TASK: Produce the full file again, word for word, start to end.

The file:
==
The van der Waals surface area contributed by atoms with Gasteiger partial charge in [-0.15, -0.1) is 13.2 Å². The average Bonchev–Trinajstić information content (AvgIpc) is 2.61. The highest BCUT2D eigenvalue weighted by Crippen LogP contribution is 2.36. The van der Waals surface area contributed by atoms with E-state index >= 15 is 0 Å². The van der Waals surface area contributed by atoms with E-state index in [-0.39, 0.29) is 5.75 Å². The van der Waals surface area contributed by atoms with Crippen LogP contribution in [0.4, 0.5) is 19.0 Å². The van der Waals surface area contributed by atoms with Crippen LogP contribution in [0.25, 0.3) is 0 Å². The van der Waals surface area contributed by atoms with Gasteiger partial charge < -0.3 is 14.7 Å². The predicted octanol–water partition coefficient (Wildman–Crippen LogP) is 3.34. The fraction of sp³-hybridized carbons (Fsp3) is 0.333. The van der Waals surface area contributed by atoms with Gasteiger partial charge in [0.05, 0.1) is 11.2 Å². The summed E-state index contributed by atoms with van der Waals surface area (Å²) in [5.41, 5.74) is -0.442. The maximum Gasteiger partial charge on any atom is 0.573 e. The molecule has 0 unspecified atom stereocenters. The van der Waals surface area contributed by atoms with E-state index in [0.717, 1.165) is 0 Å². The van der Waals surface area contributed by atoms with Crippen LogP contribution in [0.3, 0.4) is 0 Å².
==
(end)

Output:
The van der Waals surface area contributed by atoms with Gasteiger partial charge in [-0.15, -0.1) is 13.2 Å². The average Bonchev–Trinajstić information content (AvgIpc) is 2.61. The highest BCUT2D eigenvalue weighted by Crippen LogP contribution is 2.36. The van der Waals surface area contributed by atoms with E-state index >= 15 is 0 Å². The van der Waals surface area contributed by atoms with E-state index in [-0.39, 0.29) is 5.75 Å². The van der Waals surface area contributed by atoms with Crippen LogP contribution in [0.4, 0.5) is 19.0 Å². The van der Waals surface area contributed by atoms with Crippen LogP contribution in [0.25, 0.3) is 0 Å². The van der Waals surface area contributed by atoms with Gasteiger partial charge < -0.3 is 14.7 Å². The predicted octanol–water partition coefficient (Wildman–Crippen LogP) is 3.34. The fraction of sp³-hybridized carbons (Fsp3) is 0.333. The van der Waals surface area contributed by atoms with Gasteiger partial charge in [0.05, 0.1) is 11.2 Å². The summed E-state index contributed by atoms with van der Waals surface area (Å²) in [5.41, 5.74) is -0.442. The maximum Gasteiger partial charge on any atom is 0.573 e. The molecule has 0 unspecified atom stereocenters. The van der Waals surface area contributed by atoms with E-state index in [0.717, 1.165) is 0 Å². The van der Waals surface area contributed by atoms with Crippen LogP contribution in [0.3, 0.4) is 0 Å².